Her campaign has been the opposite of Trump’s extravaganza. Nine circles of political consultants have sucked the life out of her candidacy. They have come up with a milquetoast message.
More infuriating to a wide swath of the American electorate has been the dedication with which her campaign has pursued a self-ordained path toward the Democratic Party coronation.
Worse, the mainstream media – revealing its keen interest in upholding the status quo rather than reporting the actual news — has given Hillary Clinton the benefit of the doubt at every turn. To trump that servitude, Clinton herself has exemplified political correctness.
But in an election where voters have little appetite for moderation and “triangulation,” Hillary finds herself in a tough fight with a Jewish septuagenarian Socialist.
There’s no pejorative meaning in the use of any of those terms, except that historically they would have been used to disqualify a candidate in a U.S. Presidential election!
Bernie – who may be the only candidate to appear so far who is actually “likeable” – is the anti-Trump in many respects.
Like Trump, Sanders says what he believes. But unlike Trump, what he believes is largely devoid of malice, even if his policies are unpalatable for many. He may sound like the “crazy uncle” at a holiday dinner, but he’s a lovable uncle!
Like the GOP, the Democratic establishment teed up many of Bernie’s issues. His calls to break up the big banks, to tax the one percent and to back track on trade are the new absolutes of progressive orthodoxy.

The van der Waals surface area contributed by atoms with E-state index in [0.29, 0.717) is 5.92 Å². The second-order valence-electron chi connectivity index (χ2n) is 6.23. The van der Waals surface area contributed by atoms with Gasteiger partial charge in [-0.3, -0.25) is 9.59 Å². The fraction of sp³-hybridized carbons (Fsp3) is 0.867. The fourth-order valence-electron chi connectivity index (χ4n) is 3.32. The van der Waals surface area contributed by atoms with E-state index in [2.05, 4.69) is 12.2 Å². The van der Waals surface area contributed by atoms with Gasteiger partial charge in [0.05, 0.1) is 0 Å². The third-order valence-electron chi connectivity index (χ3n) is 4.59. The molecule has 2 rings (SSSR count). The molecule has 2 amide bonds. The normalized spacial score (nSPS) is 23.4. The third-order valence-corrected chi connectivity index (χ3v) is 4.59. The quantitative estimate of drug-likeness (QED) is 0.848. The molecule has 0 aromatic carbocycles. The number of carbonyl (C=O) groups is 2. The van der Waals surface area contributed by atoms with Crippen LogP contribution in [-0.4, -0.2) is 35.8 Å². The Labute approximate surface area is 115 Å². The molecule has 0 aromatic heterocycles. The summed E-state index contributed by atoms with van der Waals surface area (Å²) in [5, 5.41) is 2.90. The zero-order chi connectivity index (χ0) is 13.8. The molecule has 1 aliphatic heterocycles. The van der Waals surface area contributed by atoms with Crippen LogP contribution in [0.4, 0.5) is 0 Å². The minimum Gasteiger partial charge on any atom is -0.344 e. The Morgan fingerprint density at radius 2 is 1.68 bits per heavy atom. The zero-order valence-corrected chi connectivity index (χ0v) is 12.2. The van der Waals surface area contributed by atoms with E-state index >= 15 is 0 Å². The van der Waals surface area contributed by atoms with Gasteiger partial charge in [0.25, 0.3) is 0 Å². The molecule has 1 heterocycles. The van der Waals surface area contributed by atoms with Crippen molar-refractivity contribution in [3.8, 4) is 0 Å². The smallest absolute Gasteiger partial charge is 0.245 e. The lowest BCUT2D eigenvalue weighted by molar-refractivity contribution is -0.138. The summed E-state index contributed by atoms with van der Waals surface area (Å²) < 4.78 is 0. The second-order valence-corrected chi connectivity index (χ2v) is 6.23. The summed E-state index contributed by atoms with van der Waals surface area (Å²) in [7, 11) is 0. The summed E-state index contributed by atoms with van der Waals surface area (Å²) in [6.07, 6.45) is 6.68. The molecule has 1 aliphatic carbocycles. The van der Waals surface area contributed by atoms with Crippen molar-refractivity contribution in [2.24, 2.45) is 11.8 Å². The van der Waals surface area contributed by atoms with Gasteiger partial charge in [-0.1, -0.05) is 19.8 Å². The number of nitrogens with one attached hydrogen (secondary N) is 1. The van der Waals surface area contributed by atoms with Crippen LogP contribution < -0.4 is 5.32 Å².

Like Trump, all he needed to do to build a constituency was to go where the progressive wing of the party wanted him to go.
Who do you hate less?
A recent CNN/ORC Poll showed Donald Trump’s net “favorable” rating at minus 36%. A good sign for Democrats, until you look at Hillary’s net favorable rating in the same poll – negative 13%. (Sanders meanwhile stands at positive 5%, while Cruz is at negative 20%.)
Viewed in that light, the 2016 U.S. Presidential election might very well boil down to this: The winner will be the person America hates less.
Donald Trump may have exploded in the face of the GOP establishment. But that’s exactly what Bernie Sanders did to the Democratic Party establishment when he started to gain real traction against Hillary.
You say you want a revolution
The bottom line is that there’s a revolution afoot in American politics. The assumptions that have governed American politics since 1980 have been called into question and are in retreat.
The fact is that neither the Democratic nor the Republican agenda is working the way the American people expect it to work.
The Cold War is over. The left/right economic discussion is a relic of the industrial revolution. It is obsolete and replaced by new polarities that present new challenges.
The orthodoxy embraced by the establishment on the left and right is unable to produce desirable outcomes in the face of globalization, new technologies and asymmetrical forms of warfare.
Now, as all the king’s horses and all the king’s men try to put America’s political parties back together again, the world faces a geopolitical paradigm shift. The boom heard round the world has people scrambling for the ideological exits.
Cruz is merely Trump without the flexibility Trump promises when he touts his deal-making prowess.
Insanely, Cruz is the last best hope for the GOP to get back on a sane course!
Because Clinton isn’t outright saying that she stands for status quo, she seems to stand for nothing.
Bernie, the only candidate so far that is actually “likeable” – is the anti-Trump in many respects.
Like Trump, Sanders says what he believes. But unlike Trump, what he believes is devoid of malice.